Mississippi Governor Signs Religious Freedom Bill
by Brig Bagley
4 April 2014
Against hopeful expectations, Governor Phil Bryant of Mississippi quickly signed the Mississippi Religious Freedom Restoration Act in a private gathering. Among this group were a few officials, lobbyists for the Southern Baptists, and the president of the Family Research Council (a very anti marriage equality group). Mississippi becomes the 19th state to pass a religious freedom act that resembles the one signed into law in 1993 by Bill Clinton.
Supporters of the act claim that it hardly resembles the act vetoed by Jan Brewer in Arizona a few weeks ago. But protesters fear that the new law, active July 1, 2014, will encourage new levels of discrimination against gays and lesbians. There is no explicit mention of LGBT people, but the supporters use the example of permitting wedding cake companies to refuse making a cake for gay weddings based on religious belief. No lawsuits could allow government to fine or punish such discrimination with this new law.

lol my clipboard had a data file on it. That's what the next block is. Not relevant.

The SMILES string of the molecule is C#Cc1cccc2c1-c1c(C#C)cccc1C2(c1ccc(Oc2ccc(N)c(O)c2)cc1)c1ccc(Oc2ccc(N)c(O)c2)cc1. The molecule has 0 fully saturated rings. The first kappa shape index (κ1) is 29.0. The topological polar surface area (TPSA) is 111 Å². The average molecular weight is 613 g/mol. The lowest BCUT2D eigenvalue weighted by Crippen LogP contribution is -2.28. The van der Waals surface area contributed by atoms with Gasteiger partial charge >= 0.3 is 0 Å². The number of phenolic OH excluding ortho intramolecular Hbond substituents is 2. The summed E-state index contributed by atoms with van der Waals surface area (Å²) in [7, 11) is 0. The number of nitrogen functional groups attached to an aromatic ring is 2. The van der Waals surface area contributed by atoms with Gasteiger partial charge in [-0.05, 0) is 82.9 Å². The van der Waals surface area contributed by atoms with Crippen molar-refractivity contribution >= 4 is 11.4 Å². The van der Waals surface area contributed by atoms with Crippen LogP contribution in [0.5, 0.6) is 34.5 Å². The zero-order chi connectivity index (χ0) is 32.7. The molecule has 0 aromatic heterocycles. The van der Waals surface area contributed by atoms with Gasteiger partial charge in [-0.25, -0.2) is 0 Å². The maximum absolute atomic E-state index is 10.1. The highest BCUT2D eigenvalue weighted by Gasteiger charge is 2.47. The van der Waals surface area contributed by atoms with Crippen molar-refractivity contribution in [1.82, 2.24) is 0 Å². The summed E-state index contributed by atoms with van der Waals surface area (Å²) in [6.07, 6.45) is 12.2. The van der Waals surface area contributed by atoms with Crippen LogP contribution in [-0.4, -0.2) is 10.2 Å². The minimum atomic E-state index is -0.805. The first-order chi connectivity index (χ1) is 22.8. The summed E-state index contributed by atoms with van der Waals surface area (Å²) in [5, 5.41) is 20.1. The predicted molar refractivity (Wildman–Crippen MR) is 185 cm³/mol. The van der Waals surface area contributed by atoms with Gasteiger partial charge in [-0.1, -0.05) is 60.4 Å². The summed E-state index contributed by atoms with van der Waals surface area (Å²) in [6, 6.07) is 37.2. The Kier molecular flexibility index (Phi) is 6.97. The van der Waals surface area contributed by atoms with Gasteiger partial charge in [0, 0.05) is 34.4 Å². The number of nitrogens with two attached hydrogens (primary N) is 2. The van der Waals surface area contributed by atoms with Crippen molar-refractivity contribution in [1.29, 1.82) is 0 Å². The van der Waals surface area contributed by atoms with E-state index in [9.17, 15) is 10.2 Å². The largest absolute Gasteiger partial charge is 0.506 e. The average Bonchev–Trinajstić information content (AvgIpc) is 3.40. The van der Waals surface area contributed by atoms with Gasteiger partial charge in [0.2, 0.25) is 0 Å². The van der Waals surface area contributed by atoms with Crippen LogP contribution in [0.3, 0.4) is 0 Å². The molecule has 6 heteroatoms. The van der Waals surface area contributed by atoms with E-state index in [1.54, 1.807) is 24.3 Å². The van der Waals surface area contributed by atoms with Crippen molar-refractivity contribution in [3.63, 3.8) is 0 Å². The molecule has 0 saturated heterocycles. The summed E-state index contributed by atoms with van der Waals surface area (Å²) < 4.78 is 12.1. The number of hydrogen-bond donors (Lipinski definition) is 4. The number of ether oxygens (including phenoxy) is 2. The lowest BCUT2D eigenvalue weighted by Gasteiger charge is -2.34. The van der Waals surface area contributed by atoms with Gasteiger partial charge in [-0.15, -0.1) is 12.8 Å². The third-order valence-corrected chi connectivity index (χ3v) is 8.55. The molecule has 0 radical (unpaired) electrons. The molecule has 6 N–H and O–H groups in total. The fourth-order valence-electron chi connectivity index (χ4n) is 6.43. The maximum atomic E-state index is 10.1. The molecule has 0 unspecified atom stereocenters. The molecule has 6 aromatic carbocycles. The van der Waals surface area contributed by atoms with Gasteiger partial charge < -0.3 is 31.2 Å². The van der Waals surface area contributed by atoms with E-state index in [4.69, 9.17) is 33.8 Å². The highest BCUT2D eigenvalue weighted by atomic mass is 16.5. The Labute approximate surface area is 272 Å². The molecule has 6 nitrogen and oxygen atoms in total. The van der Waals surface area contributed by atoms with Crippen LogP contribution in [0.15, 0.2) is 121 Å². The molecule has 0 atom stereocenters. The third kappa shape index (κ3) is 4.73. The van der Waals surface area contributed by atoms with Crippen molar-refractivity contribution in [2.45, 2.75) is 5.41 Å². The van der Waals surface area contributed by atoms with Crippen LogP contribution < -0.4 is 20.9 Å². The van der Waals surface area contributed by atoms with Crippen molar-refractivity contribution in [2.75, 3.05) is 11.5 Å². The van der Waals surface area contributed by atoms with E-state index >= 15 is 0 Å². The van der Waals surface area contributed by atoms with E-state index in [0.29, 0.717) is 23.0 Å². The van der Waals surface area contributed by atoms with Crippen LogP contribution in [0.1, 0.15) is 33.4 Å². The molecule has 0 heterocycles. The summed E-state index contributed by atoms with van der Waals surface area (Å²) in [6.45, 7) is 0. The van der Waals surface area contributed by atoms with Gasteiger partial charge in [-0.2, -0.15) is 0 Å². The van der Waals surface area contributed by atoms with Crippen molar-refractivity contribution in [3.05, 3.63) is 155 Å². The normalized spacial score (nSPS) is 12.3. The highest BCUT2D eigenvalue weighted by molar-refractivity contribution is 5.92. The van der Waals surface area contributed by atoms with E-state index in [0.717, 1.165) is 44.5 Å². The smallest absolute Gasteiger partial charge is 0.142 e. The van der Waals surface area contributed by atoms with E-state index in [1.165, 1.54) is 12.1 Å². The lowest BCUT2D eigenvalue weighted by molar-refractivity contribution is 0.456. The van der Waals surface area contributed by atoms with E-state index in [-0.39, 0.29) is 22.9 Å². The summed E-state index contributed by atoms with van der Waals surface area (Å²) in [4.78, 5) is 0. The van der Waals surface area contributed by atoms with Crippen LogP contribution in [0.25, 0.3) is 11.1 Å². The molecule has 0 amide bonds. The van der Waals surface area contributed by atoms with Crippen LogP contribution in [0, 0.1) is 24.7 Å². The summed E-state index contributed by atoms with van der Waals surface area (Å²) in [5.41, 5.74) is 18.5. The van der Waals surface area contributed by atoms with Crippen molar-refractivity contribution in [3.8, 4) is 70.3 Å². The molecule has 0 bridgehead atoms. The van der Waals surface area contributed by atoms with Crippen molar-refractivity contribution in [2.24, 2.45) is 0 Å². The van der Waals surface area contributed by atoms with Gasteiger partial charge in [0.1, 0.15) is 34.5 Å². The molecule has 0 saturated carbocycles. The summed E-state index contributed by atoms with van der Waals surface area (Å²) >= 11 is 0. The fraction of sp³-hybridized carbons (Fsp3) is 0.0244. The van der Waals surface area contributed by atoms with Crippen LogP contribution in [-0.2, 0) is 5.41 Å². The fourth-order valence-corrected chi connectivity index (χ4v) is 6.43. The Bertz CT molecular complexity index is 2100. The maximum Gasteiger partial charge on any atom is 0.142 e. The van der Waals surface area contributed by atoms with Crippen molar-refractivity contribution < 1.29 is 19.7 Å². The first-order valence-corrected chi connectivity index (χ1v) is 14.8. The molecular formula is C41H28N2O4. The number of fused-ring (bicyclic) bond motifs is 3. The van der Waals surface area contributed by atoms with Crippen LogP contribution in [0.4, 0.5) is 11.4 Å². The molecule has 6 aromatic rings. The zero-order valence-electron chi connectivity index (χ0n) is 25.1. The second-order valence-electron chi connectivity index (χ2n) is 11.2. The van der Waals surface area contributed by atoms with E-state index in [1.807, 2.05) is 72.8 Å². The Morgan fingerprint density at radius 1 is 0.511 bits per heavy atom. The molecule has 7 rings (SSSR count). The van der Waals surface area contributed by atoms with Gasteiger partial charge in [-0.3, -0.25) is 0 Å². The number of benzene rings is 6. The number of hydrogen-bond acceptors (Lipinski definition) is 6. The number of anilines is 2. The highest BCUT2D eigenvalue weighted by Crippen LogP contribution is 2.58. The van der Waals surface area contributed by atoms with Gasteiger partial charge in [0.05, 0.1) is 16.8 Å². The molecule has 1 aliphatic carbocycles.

To begin with, LGBT people already have no special protections in the state of Mississippi. To give anyone the right to discriminate for religious reasons would certainly give people more power to take advantage of LGBT citizens. And what constitutes as a religious reason? Any personal belief? A legitimate religious document?
Religious freedom is a great thing. But allowing religion to rule everything that happens is religious oppression. A business or company, large or small, is not a person that has a right to exercise religion.
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